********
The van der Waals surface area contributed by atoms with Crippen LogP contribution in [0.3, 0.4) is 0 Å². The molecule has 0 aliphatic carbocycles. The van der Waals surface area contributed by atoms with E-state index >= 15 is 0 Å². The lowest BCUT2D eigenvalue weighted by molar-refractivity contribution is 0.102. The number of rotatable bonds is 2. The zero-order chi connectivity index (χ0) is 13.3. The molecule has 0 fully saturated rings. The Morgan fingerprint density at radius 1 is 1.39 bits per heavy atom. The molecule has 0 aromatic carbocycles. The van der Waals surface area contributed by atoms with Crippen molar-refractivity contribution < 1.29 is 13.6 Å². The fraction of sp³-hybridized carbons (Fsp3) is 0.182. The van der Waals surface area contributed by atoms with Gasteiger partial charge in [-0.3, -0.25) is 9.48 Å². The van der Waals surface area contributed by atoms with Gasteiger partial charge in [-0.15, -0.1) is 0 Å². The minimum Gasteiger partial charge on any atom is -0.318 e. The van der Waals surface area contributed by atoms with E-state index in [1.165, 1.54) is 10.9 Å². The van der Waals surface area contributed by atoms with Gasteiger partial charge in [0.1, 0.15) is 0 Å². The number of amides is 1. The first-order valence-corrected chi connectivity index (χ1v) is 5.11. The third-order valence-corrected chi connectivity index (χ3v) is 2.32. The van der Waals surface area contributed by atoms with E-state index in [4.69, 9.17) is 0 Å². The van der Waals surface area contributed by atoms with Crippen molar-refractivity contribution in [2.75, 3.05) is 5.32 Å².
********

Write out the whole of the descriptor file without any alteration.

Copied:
The van der Waals surface area contributed by atoms with Crippen LogP contribution in [0.3, 0.4) is 0 Å². The molecule has 0 aliphatic carbocycles. The van der Waals surface area contributed by atoms with E-state index >= 15 is 0 Å². The lowest BCUT2D eigenvalue weighted by molar-refractivity contribution is 0.102. The number of rotatable bonds is 2. The zero-order chi connectivity index (χ0) is 13.3. The molecule has 0 fully saturated rings. The Morgan fingerprint density at radius 1 is 1.39 bits per heavy atom. The molecule has 0 aromatic carbocycles. The van der Waals surface area contributed by atoms with Crippen molar-refractivity contribution < 1.29 is 13.6 Å². The fraction of sp³-hybridized carbons (Fsp3) is 0.182. The van der Waals surface area contributed by atoms with Gasteiger partial charge in [-0.3, -0.25) is 9.48 Å². The van der Waals surface area contributed by atoms with Gasteiger partial charge in [-0.15, -0.1) is 0 Å². The minimum Gasteiger partial charge on any atom is -0.318 e. The van der Waals surface area contributed by atoms with E-state index in [1.165, 1.54) is 10.9 Å². The van der Waals surface area contributed by atoms with Gasteiger partial charge in [0.1, 0.15) is 0 Å². The number of amides is 1. The first-order valence-corrected chi connectivity index (χ1v) is 5.11. The third-order valence-corrected chi connectivity index (χ3v) is 2.32. The van der Waals surface area contributed by atoms with E-state index in [4.69, 9.17) is 0 Å². The van der Waals surface area contributed by atoms with Crippen molar-refractivity contribution in [2.75, 3.05) is 5.32 Å².